Perhaps it’s because I haven’t over watched the film, but I’m always surprised at the order of the kills. It’s certainly nice to be able to watch a movie and have a certain freshness to it with each view. The soundtrack is yet another highlight of the film. It adds to the atmosphere and the tension of it all. There’s also the fun of trying to interpret the ending. Is The Thing still alive? Is She Thing Childs, MacReady, or both? There’s a lot of evidence that points to Childs being The Thing due to the irregular fogging of his breath (It’s often credited as not having any fogging, but there are a couple of times where little fogging does happen), Childs wearing a new jacket (Since clothes get ripped when The Thing takes over), and how MacReady may have tricked Childs into drinking a bottle of booze that had been replaced with gasoline for molotov cocktails. Personally, I tend to look at it more as if neither man are The Thing. They will end up dying from the cold, but due to all of the fires, The Thing might be killed as well. It’s a fairly bleak ending, but I suppose you could say every possible ending is dark as well. Whether The Thing is one of these guys or not, I can’t imagine either guy surviving. They went through so much to try and live and then later to keep The Thing from being able to assimilate the entire world at the expense of their own lives, but did they actually succeed? Chances are no. In those final moments, I’m left wondering what MacReady must be thinking about before he freezes to death. Does he feel like a failure? Is he thinking about how he murdered Clark? Maybe he’s worrying about The Thing will do if it can gain access to the greater population?

    Overall, John Carpenter’s The Thing has become a horror classic. With its special effects and dark paranoia running wild throughout, it’s one of the absolute must see horror movies from the 80’s. By now, I’d imagine everyone has seen it, but if you haven’t go out of your way to watch it this Halloween season. Perhaps a controversial opinion, but I’d also say that The Thing marks the end of Carpenter’s A-Period, with the quality of his movies dropping off after this point.

    Rating: 10/10

  3. I have also been inspired by HMP to attempt my own 31 days of Halloween and I started today with The Shining. I’m not confident enough to give a review of this masterpiece but I love it more each time I watch. I look forward to catching up with some of your recommendations from 2016 throughout this month 🐑🐱 Claire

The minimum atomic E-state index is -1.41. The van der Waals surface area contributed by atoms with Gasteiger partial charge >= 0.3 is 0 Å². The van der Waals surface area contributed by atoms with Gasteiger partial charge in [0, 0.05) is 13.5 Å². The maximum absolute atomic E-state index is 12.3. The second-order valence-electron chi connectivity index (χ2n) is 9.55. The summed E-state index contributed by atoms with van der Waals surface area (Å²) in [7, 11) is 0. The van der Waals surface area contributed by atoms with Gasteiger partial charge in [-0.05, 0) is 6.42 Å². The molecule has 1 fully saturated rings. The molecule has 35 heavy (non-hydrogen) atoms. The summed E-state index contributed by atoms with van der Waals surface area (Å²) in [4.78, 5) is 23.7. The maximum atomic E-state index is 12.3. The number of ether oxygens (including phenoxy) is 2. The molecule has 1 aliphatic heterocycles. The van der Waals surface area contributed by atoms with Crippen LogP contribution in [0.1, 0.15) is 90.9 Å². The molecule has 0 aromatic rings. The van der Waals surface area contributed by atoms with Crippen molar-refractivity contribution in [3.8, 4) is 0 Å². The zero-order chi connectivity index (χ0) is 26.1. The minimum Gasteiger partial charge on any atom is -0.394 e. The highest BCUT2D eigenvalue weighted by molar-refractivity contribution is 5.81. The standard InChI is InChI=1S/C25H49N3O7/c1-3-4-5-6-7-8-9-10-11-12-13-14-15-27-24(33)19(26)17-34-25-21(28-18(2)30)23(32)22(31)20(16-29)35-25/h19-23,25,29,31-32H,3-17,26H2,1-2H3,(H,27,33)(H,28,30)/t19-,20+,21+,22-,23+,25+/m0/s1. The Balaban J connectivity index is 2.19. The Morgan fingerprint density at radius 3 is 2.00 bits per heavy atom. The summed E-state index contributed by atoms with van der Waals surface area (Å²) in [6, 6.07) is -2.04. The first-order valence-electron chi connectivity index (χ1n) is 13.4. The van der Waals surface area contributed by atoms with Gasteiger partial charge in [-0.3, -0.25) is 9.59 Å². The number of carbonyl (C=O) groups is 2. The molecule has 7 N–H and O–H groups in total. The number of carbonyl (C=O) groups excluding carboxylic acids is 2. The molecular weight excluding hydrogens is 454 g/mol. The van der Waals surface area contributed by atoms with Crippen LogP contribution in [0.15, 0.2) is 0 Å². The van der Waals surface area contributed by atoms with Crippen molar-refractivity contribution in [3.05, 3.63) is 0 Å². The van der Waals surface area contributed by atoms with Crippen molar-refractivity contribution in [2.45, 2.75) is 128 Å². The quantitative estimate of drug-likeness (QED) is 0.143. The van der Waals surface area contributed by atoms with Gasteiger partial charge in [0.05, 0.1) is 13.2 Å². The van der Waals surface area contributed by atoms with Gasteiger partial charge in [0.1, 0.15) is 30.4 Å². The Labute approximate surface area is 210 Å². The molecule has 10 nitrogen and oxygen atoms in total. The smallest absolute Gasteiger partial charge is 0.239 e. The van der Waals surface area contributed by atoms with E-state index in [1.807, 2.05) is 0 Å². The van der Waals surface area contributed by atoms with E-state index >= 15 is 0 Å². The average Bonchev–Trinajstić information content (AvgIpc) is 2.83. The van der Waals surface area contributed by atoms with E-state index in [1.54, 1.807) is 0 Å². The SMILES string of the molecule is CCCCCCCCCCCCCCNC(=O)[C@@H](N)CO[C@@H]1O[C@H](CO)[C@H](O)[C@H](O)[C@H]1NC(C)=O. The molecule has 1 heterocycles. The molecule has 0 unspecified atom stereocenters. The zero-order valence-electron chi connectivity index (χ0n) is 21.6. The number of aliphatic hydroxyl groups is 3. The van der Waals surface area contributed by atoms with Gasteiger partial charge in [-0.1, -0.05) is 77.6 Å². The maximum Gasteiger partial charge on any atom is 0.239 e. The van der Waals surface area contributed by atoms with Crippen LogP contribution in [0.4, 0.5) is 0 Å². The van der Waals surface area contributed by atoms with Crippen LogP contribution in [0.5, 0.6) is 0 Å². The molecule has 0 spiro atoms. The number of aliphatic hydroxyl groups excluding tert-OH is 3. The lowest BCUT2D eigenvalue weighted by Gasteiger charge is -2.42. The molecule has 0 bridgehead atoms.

• So cool! Share with us, Claire. It doesn’t have to be perfect. Or if you don’t want to write reviews, at least stop in here and let us know what you’ve been watching, each day.

  4. I found The Vatican Tapes to be a decent enough film. It would fall somewhere in that 5.5-6 score. Olivia Taylor Dudley is one of those actresses that I hope catches a bigger break at some point; she’s definitely got something there. I too remember thinking it was going to be found footage; I feel like maybe they hinted at that approach in the trailer.

  5. I love the 31 days of october…I I will list all of mine with grades at the end of the challenge..I only go with movies I have never seen before.I will start tonight with 1983’s Sole Survivor. Hopefully it is decent.

  6. I considered starting with Gerald’s Game and I plan on revisiting Split, Get Out, and The Devil’s Candy, this month, but I ended up going with a classic for Day 1: The Prince of Darkness. So happy I did. And the Scream! Factory BluRay has a beautiful transfer and some great features. Highly recommended. 9/10. Buy it!

  7. Day 1: The Blob (1958)

    The concept of a blob monster seems impossible to pull off, but this film makes it work. The fear of the blob comes from the mystery of the monster itself. The residents in this small Pennsylvania town have never encountered something like this and have no idea how to stop it. The alien goo starts small but grows as it devours everything that comes in contact with it. The blob is not a monster from which you can run or hide, the blob must be stopped or it could devour all of humanity.

    This film has all of the charming elements of a 50’s teen monster movie. There are teens dating, cars racing, and grumpy grownups but the deadly alien threat is taken seriously. There’s great acting, great special effects and a hit song by Burt Bacharach! The Blob is a classic must-see monster movie. 10/10